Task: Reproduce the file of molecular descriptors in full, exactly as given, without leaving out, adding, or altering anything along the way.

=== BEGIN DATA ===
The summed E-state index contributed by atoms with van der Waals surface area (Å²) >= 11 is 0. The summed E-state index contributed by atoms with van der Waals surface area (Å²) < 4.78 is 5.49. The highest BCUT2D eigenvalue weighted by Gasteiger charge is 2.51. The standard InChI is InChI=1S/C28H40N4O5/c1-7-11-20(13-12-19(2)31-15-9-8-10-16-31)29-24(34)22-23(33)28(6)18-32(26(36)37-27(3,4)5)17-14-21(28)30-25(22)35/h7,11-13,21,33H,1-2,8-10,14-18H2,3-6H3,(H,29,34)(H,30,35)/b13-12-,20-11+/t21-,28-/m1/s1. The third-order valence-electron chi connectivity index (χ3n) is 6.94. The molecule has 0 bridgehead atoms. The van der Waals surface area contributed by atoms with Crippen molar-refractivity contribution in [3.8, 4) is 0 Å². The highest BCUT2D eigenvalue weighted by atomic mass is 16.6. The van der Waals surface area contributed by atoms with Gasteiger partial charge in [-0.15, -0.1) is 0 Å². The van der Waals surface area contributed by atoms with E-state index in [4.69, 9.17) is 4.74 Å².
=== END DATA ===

The summed E-state index contributed by atoms with van der Waals surface area (Å²) >= 11 is 0. The summed E-state index contributed by atoms with van der Waals surface area (Å²) < 4.78 is 5.49. The highest BCUT2D eigenvalue weighted by Gasteiger charge is 2.51. The standard InChI is InChI=1S/C28H40N4O5/c1-7-11-20(13-12-19(2)31-15-9-8-10-16-31)29-24(34)22-23(33)28(6)18-32(26(36)37-27(3,4)5)17-14-21(28)30-25(22)35/h7,11-13,21,33H,1-2,8-10,14-18H2,3-6H3,(H,29,34)(H,30,35)/b13-12-,20-11+/t21-,28-/m1/s1. The third-order valence-electron chi connectivity index (χ3n) is 6.94. The molecule has 0 bridgehead atoms. The van der Waals surface area contributed by atoms with Crippen molar-refractivity contribution in [3.8, 4) is 0 Å². The highest BCUT2D eigenvalue weighted by atomic mass is 16.6. The van der Waals surface area contributed by atoms with Gasteiger partial charge in [-0.15, -0.1) is 0 Å². The van der Waals surface area contributed by atoms with E-state index in [4.69, 9.17) is 4.74 Å².